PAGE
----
4. Hi @Lucky! My account has a 50% targeted offer and I would like to make use of this great deal to help a group of friends (five of them) book a graduation trip to Asia! So technically, I can purchase multiple transactions of 90k miles so that I get enough miles (5x 100), to book biz class return for all of them (of course that is if there is availability, which should be okay since we are flexible with dates amongst ourselves). Question is: would this raise any red flag if I were to purchase so many miles to redeem for other people? Thanks!

  5. My Alaska flying is rather simple – domestic flights between Seattle and Denver. I find that the nominal rate of 12500 miles for a one-way flight has never been available when I actually want to fly. The rate is often so high that I simply pay cash instead.

  6. The reason I haven’t purchased Alaska miles is that its redemption for Emirate First is only eligible for to/from US route (now I am based in ME). Is it still not possible to redeem for Emirate F in ME-East Asia route?? If so, what about Cathay F? Can I redeem Alaska miles for Cathay F in, for example, HND-BKK?

  7. @ Samuel — You can absolutely purchase as many miles as you’d like. While Alaska occasionally audits accounts, as long as you’re not buying or selling miles you should be fine.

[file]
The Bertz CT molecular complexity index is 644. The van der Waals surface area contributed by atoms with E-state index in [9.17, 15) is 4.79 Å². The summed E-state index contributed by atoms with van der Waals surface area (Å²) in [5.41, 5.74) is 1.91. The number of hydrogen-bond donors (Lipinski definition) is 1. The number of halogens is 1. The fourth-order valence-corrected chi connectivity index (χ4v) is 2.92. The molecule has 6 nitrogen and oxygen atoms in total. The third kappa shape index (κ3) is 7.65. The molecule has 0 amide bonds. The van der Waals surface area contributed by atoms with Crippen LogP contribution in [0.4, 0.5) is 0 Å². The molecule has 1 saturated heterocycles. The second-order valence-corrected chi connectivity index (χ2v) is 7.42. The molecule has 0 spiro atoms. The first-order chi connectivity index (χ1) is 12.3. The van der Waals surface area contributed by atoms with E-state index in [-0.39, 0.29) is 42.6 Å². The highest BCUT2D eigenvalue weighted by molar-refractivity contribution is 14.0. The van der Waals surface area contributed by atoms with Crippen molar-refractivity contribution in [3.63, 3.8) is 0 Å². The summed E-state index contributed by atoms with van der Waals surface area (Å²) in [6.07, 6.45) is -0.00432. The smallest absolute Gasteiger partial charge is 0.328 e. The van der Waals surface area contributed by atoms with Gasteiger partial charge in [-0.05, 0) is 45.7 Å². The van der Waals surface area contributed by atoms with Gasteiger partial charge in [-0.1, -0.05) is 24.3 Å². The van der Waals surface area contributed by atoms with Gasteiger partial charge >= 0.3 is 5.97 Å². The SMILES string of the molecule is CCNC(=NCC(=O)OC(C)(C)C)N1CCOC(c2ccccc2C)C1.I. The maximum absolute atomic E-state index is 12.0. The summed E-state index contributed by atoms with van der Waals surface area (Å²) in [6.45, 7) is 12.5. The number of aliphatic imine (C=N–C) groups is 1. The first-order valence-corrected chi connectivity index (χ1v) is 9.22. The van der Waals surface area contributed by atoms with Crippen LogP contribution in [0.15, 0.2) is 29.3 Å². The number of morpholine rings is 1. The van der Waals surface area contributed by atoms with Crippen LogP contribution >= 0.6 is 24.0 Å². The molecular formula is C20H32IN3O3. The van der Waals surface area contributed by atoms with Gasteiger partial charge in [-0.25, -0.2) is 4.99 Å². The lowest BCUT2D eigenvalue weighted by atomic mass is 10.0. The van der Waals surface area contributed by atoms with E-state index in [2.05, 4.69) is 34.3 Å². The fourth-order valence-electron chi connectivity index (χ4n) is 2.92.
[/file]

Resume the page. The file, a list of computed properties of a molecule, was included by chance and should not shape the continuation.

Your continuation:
8. @ jessie — You can’t redeem for Emirates to anywhere other than to/from the US. You can, however, redeem Alaska miles for intra-Asia travel on Cathay Pacific.

  9. @Lucky.

    Does this mean that points.com have stopped with whole max 4 transactions per card per month thing?

  10. @ No Name — Ah, that’s correct, you can only use a given card a maximum of four times, but you can use a variety of cards to complete as many purchases as you’d like.

  11. @ Greg — Doubt it, unfortunately. Do you maybe have friends or family, where you could check their account to see what they’re eligible for?

  12. @Jessie.

    Intra Asia awards on CX cost 22,5K points for J and 27,5K points for F oneway.

    Very few planes with F cabin on HKG-BKK so you might end up in J here, see to be better on HND-HKG.

  13. @Lucky,

    I got targeted for the 50% bonus, any thoughts on what the best program is to get to India? I’ve done Emirates and Cathay Pacific first class on the route before with other mileage currencies, so this time am just looking for the best redemption opportunity.

  14. @Lucky

    Since this campaign is running until Dec23, I assume you could get 4 transactions this month and 4 in Dec if you have a specific card you want to spend extra on?

  15. I found this on Emirates in Asia Chart. Does this mean that two Emirates F (US-DXB & DXB-East Asia) in one-way trip costs only 100K??

    First Between North America and Asia 100,000 200,000

  16. @Jessie.

    If you mean 2 segments/flights, then yes.

    90K to Middle east or India, 100K to Asia, Africa or Europe connecting in DXB.

  17. @Chris